Yoga Journal

In the balance

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AS THE NEW YEAR APPROACHES, it’s a good time to ask yourself an important question: Am I leading a wellbalanced life? And while it’s easy to get bogged down in the details—for example, you might set goals that relate to how you think you want to look or act in this world—consider bypassing those particulars this year. Yoga philosophy offers the key to a deeper approach that can reshape your whole life in a positive way: the purusharthas, or four aims of life.

The purusharthas—which include dharma (duty, ethics), artha (prosperity, wealth), kama (pleasure, sensual gratification), and moksha (the pursuit of liberation)—are the blueprint for human fulfillment. You can think of them as signposts that point us to a successful, balanced existence in the world, and working with them can help you create a satisfying life at the deepest and most holistic level.

“We all have a desire for a meaningful life. The purusharthas are the means that can help us achieve it,” says Rod Stryker, founder of ParaYoga and author of a book about the purusharthas called The Four Desires. “They are, in a larger sense, what practice is really all about,” he says, adding that the purusharthas offer a yogic perspective on how to engage skillfully in the world.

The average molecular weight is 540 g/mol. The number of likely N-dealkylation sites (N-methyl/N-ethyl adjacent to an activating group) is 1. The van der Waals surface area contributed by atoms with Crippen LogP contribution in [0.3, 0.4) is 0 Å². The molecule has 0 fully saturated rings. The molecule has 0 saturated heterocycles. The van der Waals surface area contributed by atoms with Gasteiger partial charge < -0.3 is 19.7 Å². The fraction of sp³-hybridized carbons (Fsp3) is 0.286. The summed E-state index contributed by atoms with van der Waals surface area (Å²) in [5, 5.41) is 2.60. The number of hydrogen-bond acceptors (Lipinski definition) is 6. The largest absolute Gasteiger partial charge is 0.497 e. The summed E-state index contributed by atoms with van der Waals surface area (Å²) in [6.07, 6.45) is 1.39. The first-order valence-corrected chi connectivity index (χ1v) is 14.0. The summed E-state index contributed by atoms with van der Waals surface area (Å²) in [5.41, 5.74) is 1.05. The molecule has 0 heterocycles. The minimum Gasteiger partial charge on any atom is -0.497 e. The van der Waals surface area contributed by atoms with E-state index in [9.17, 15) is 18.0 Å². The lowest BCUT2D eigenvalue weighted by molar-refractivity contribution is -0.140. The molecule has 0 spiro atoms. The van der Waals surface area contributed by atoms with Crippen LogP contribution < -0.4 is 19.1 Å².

Cosmic Clues

The purusharthas are elaborated upon extensively in the Mahabharata, the epic Indian poem that contains the Bhagavad Gita, and are interwoven with yogic philosophy at the deepest levels. But they have their roots in the Rig Veda, the most ancient and revered of Hindu scriptures. “What the Rig Veda suggests is that the purusharthas are the inherent values of the universe,” says Douglas Brooks, a tantric scholar and professor of religion at the

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